At a Shanghai facility the size of a soccer field, Chinese scientists are firing powerful laser beam pulses at a tiny pair of gold cones in a bid to replicate the nuclear fusion process at the heart of the sun.
The cones, as small as pencil tips, have narrow ends which face each other and emit a plasma of hydrogen. When the two hot gas streams collide at precisely the right time and place, and in the right manner, they trigger a fusion reaction – the process which ultimately could provide a source of endless, sustainable energy.
With government funding of 1 billion yuan (US$156 million) over six years, Zhang Zhe and his colleagues from the Chinese Academy of Sciences’ Institute of Physics in Beijing began their unprecedented experiments at the Shenguang II laser facility in Shanghai last summer.
The research team has conducted three tests so far, with another scheduled for next month, and encountered some unexpected challenges. But initial results suggest the theory works and part of the findings were published recently in domestic peer-reviewed journal Acta Physica Sinica.
“Our goal is to achieve sustainable fusion,” Zhang said in a phone interview, “the cones can be mass-produced and loaded as bullets in a machine that will rotate and fire like a Gatling gun”.
The race to fusion power heated up in 2021, when researchers with the US National Ignition Facility (NIF) achieved an energy output eight times greater than ever before. While the output was still lower than the energy input, the breakthrough gave hope as well as added pressure to research teams in other countries, including China.
The NIF experiment aimed more than 100 extremely strong laser beams at a single target, using some of the largest laser generators on Earth, producing enough heat to deform mirrors but also reducing accuracy after repeated shots.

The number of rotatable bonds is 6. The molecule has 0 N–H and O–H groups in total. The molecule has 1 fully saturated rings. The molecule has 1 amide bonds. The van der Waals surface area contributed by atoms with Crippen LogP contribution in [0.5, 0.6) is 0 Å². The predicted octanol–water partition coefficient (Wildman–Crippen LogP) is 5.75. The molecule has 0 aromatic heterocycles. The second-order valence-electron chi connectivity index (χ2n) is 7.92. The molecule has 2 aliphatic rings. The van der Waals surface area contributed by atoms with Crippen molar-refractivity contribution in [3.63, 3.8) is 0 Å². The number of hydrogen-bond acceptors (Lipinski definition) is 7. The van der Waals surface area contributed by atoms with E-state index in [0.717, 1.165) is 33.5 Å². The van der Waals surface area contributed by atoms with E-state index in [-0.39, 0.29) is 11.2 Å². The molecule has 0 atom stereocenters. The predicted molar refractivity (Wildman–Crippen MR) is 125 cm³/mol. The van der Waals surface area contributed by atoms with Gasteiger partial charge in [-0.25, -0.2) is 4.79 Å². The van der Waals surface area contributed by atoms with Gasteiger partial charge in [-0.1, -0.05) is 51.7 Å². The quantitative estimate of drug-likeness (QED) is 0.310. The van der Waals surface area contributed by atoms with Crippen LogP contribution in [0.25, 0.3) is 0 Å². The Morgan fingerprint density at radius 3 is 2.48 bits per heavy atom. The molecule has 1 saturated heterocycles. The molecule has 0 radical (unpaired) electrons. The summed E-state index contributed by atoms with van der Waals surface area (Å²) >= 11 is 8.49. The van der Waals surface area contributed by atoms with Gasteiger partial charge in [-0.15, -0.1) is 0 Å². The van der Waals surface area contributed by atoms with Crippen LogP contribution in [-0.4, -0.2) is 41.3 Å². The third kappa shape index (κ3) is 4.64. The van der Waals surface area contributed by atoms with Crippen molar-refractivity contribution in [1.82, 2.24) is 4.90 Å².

In China, researchers were looking for a cheaper, simpler way to achieve fusion with a less powerful laser. One result was the double-cone ignition scheme developed in 1997 by Zhang Jie, a leading Chinese physicist and former president of Shanghai Jiao Tong University.
The plasma generated by relatively weak laser beams on a single target was insufficient to create the right conditions for fusion, but when two plasma streams hit each other, the temperature, density and pressure of the gas would increase significantly to allow two atoms to fuse into one and release energy in the process.
The idea remained on paper for two decades because the required cutting-edge laser technology was not available. However, Chinese scientists have recently built some of the world’s most powerful ultra-fast laser sources able to release a considerable amount of energy in a split second. It was these new technologies which paved the way for the government’s greenlight of the experiment in Shanghai last year.
The gold cones vaporize after fusion, but “the cost of gold will be extremely small – if not negligible – in the future operation of a power plant”, Zhang Zhe said. “A small grain of gold can make thousands of cones.”